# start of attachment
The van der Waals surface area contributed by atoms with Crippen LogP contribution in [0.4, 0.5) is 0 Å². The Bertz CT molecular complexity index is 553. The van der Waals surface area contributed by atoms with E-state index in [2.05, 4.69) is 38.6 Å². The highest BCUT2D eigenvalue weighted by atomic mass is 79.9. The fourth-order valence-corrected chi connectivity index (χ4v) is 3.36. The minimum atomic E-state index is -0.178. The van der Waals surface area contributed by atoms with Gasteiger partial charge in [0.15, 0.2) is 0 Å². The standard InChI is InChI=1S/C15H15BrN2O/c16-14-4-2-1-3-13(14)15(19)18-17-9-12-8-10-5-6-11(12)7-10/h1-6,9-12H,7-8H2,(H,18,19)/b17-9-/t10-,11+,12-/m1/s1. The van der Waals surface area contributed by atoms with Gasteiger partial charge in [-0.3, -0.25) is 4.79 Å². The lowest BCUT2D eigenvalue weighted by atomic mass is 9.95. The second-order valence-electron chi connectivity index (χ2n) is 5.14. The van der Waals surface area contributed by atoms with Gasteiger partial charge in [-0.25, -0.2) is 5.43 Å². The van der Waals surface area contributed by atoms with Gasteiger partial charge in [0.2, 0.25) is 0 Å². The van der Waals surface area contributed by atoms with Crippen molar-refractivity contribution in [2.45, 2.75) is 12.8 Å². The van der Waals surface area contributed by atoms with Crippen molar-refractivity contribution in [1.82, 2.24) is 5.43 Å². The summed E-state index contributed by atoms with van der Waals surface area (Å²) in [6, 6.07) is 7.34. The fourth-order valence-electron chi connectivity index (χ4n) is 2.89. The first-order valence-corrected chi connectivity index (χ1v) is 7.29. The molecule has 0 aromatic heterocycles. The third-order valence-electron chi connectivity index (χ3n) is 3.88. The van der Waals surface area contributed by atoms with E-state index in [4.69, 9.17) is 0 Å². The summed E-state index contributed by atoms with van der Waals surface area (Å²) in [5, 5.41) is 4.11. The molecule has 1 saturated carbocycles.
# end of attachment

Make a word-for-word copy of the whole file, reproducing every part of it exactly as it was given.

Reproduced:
The van der Waals surface area contributed by atoms with Crippen LogP contribution in [0.4, 0.5) is 0 Å². The Bertz CT molecular complexity index is 553. The van der Waals surface area contributed by atoms with E-state index in [2.05, 4.69) is 38.6 Å². The highest BCUT2D eigenvalue weighted by atomic mass is 79.9. The fourth-order valence-corrected chi connectivity index (χ4v) is 3.36. The minimum atomic E-state index is -0.178. The van der Waals surface area contributed by atoms with Gasteiger partial charge in [0.15, 0.2) is 0 Å². The standard InChI is InChI=1S/C15H15BrN2O/c16-14-4-2-1-3-13(14)15(19)18-17-9-12-8-10-5-6-11(12)7-10/h1-6,9-12H,7-8H2,(H,18,19)/b17-9-/t10-,11+,12-/m1/s1. The van der Waals surface area contributed by atoms with Gasteiger partial charge in [-0.3, -0.25) is 4.79 Å². The lowest BCUT2D eigenvalue weighted by atomic mass is 9.95. The second-order valence-electron chi connectivity index (χ2n) is 5.14. The van der Waals surface area contributed by atoms with Gasteiger partial charge in [-0.25, -0.2) is 5.43 Å². The van der Waals surface area contributed by atoms with Gasteiger partial charge in [0.2, 0.25) is 0 Å². The van der Waals surface area contributed by atoms with Crippen molar-refractivity contribution in [2.45, 2.75) is 12.8 Å². The van der Waals surface area contributed by atoms with Crippen molar-refractivity contribution in [1.82, 2.24) is 5.43 Å². The summed E-state index contributed by atoms with van der Waals surface area (Å²) in [6, 6.07) is 7.34. The fourth-order valence-electron chi connectivity index (χ4n) is 2.89. The first-order valence-corrected chi connectivity index (χ1v) is 7.29. The molecule has 0 aromatic heterocycles. The third-order valence-electron chi connectivity index (χ3n) is 3.88. The van der Waals surface area contributed by atoms with E-state index in [4.69, 9.17) is 0 Å². The summed E-state index contributed by atoms with van der Waals surface area (Å²) in [5, 5.41) is 4.11. The molecule has 1 saturated carbocycles.